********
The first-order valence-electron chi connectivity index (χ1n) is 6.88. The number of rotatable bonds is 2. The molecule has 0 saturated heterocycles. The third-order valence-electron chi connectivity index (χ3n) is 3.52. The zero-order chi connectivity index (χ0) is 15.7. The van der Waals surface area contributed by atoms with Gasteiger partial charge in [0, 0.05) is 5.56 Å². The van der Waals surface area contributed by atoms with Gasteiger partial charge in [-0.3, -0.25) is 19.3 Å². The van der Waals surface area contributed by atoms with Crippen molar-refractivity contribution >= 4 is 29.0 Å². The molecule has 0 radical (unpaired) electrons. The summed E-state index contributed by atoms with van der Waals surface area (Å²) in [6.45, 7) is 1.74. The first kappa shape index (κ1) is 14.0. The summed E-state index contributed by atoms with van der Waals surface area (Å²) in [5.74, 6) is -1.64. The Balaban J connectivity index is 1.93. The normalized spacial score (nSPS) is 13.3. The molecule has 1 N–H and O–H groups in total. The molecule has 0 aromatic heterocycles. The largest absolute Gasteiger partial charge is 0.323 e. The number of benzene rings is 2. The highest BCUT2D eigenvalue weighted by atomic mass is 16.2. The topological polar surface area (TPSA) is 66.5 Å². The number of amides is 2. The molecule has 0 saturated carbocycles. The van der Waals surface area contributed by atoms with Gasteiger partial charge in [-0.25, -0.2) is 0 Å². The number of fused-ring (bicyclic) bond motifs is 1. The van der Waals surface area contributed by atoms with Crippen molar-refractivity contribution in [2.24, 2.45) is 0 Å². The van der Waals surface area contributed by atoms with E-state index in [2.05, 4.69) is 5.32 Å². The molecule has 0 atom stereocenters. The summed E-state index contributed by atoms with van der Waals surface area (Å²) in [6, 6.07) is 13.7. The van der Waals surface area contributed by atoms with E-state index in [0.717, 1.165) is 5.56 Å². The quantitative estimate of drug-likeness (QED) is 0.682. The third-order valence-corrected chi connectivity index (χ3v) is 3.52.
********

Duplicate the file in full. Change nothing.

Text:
The first-order valence-electron chi connectivity index (χ1n) is 6.88. The number of rotatable bonds is 2. The molecule has 0 saturated heterocycles. The third-order valence-electron chi connectivity index (χ3n) is 3.52. The zero-order chi connectivity index (χ0) is 15.7. The van der Waals surface area contributed by atoms with Gasteiger partial charge in [0, 0.05) is 5.56 Å². The van der Waals surface area contributed by atoms with Gasteiger partial charge in [-0.3, -0.25) is 19.3 Å². The van der Waals surface area contributed by atoms with Crippen molar-refractivity contribution >= 4 is 29.0 Å². The molecule has 0 radical (unpaired) electrons. The summed E-state index contributed by atoms with van der Waals surface area (Å²) in [6.45, 7) is 1.74. The first kappa shape index (κ1) is 14.0. The summed E-state index contributed by atoms with van der Waals surface area (Å²) in [5.74, 6) is -1.64. The Balaban J connectivity index is 1.93. The normalized spacial score (nSPS) is 13.3. The molecule has 1 N–H and O–H groups in total. The molecule has 0 aromatic heterocycles. The largest absolute Gasteiger partial charge is 0.323 e. The number of benzene rings is 2. The highest BCUT2D eigenvalue weighted by atomic mass is 16.2. The topological polar surface area (TPSA) is 66.5 Å². The number of amides is 2. The molecule has 0 saturated carbocycles. The van der Waals surface area contributed by atoms with Gasteiger partial charge in [-0.25, -0.2) is 0 Å². The number of fused-ring (bicyclic) bond motifs is 1. The van der Waals surface area contributed by atoms with Crippen molar-refractivity contribution in [2.24, 2.45) is 0 Å². The van der Waals surface area contributed by atoms with E-state index in [2.05, 4.69) is 5.32 Å². The molecule has 0 atom stereocenters. The summed E-state index contributed by atoms with van der Waals surface area (Å²) in [6, 6.07) is 13.7. The van der Waals surface area contributed by atoms with E-state index in [0.717, 1.165) is 5.56 Å². The quantitative estimate of drug-likeness (QED) is 0.682. The third-order valence-corrected chi connectivity index (χ3v) is 3.52.